As Paul adapts to life as a small man, the movie is hit or miss.  Damon, as always, can carry any film, but there isn’t much to this guy.  One of the more entertaining characters in the film, Dusan (Christoph Waltz), Paul’s obnoxious neighbor, describes Paul best: nothing works out for this guy.  He’s like the live action version of Charlie Brown.  Paul is pulled in so many directions, as is the viewer.  The middle definitely hits a lull.  Paul is really more of an observer in this film, as a lot of the big picture stuff formulates around him.  This is where the movie gets good again though.

There’s no doubt Alexander Payne had a lot to say here.  He hits on all the social and political issues that can be imagined when you incorporate this game changer into society.  The problem is it comes off as rambling at times.  As you watch this movie, you wonder what the end game is.  It’s the last leg of the film though where Payne starts to focus on a central theme and brings the movie home.

The stand out performance is no doubt Hong Chau, playing a Vietnamese dissident who ends up escaping to Leisure Land.  Her story is very tragic, but Chau plays the character with quiet strength and perfectly crafted dialogue that is both wise and funny.  It’s those rare moments though when her emotion comes pouring out that gets her into Oscar land.  The second half of this movie simply doesn’t work without her.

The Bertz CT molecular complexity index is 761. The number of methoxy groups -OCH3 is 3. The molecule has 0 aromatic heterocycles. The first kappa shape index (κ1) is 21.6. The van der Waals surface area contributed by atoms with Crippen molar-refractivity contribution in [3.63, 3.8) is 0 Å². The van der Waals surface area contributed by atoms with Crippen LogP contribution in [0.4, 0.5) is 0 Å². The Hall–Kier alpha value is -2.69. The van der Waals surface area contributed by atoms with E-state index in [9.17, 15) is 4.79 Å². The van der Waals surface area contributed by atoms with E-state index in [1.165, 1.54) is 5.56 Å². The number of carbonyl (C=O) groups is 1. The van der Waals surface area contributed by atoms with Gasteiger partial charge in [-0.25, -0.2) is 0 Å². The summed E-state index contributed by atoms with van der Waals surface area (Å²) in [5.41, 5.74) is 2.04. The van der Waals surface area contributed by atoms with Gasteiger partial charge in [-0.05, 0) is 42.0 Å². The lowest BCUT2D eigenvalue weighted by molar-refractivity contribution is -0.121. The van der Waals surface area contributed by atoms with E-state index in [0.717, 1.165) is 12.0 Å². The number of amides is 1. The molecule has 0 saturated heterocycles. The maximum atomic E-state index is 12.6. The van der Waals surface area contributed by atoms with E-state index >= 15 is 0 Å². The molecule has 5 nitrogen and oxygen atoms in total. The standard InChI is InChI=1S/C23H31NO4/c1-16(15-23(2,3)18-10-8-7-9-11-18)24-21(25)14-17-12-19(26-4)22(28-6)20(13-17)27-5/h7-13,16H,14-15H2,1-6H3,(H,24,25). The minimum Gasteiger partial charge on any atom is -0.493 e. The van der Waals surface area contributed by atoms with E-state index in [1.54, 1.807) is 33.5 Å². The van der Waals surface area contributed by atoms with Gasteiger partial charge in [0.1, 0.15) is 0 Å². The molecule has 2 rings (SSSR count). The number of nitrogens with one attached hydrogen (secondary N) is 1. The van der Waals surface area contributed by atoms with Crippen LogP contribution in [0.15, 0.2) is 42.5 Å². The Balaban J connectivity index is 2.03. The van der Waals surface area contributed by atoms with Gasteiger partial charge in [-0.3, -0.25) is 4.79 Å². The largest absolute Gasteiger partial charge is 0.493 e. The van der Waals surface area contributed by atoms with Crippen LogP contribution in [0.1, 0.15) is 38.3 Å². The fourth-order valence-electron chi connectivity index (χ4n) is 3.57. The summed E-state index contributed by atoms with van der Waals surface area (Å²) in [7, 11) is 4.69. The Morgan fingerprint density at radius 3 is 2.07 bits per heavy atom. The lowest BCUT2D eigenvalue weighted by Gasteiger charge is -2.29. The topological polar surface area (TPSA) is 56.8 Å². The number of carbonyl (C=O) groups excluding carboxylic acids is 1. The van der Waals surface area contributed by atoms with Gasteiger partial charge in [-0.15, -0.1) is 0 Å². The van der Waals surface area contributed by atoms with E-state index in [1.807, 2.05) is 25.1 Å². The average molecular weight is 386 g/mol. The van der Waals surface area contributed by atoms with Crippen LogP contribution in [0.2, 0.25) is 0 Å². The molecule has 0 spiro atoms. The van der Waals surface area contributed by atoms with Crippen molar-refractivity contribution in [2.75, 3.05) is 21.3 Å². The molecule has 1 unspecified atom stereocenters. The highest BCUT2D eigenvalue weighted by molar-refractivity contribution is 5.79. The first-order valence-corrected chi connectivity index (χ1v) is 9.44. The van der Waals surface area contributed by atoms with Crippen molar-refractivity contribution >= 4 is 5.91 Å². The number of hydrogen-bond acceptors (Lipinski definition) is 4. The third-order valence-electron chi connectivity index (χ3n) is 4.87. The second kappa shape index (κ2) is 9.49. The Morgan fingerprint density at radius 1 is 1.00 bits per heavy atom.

The relationship she develops with Paul takes over the whole film, and we are all better for it.  She reminds Paul of what he wanted to be before his life got out of control and descended into nothingness.  This is also when Paul’s character actually becomes interesting.

What cements this movie is the end, when Paul is forced to make a life-altering decision.  He’s made so many bad ones, but this becomes the most important of all.  What makes this movie great is there are arguments to be made on both sides as to what Paul should do.  In a movie that becomes convoluted with big themes, Payne boils it down to one simple message, and to me, that’s why it succeeds.

This is a movie that could have benefited from a couple months of polishing the script.  While the cast is good, it wastes people like Jason Sudeikis and Kristen Wiig who serve as plot devices with a lot of banal dialogue.  Neil Patrick Harris is only in one scene, but his casting couldn’t have been more perfect.

Payne goes off on so many tangents.  Damon even has a line at one point that sums up the entire movie, as if Payne recognizes this.  The audience got a good laugh at that.  If you’re patient with this movie, you’re going to leave satisfied.  It’s almost as if someone took Honey, I Shrunk the Kids and made it into a cerebral experience, stripping away everything that would be considered studio friendly.  I thank Alexander Payne for that, and admire this movie a great deal.

Rating: 7.5 out of 10 (Very Good)

Daniel Cohen
Daniel Cohen
Daniel Cohen likes movies and bagels, and that’s pretty much it. Aside from writing Box Office predictions, Daniel hosts the monthly Batman by the Numbers Podcast on the Breakcast feed. Speaking of Batman, If Daniel was sprayed by Scarecrow's fear toxin, it would be watching Transformers: Revenge of the Fallen on a non-stop loop.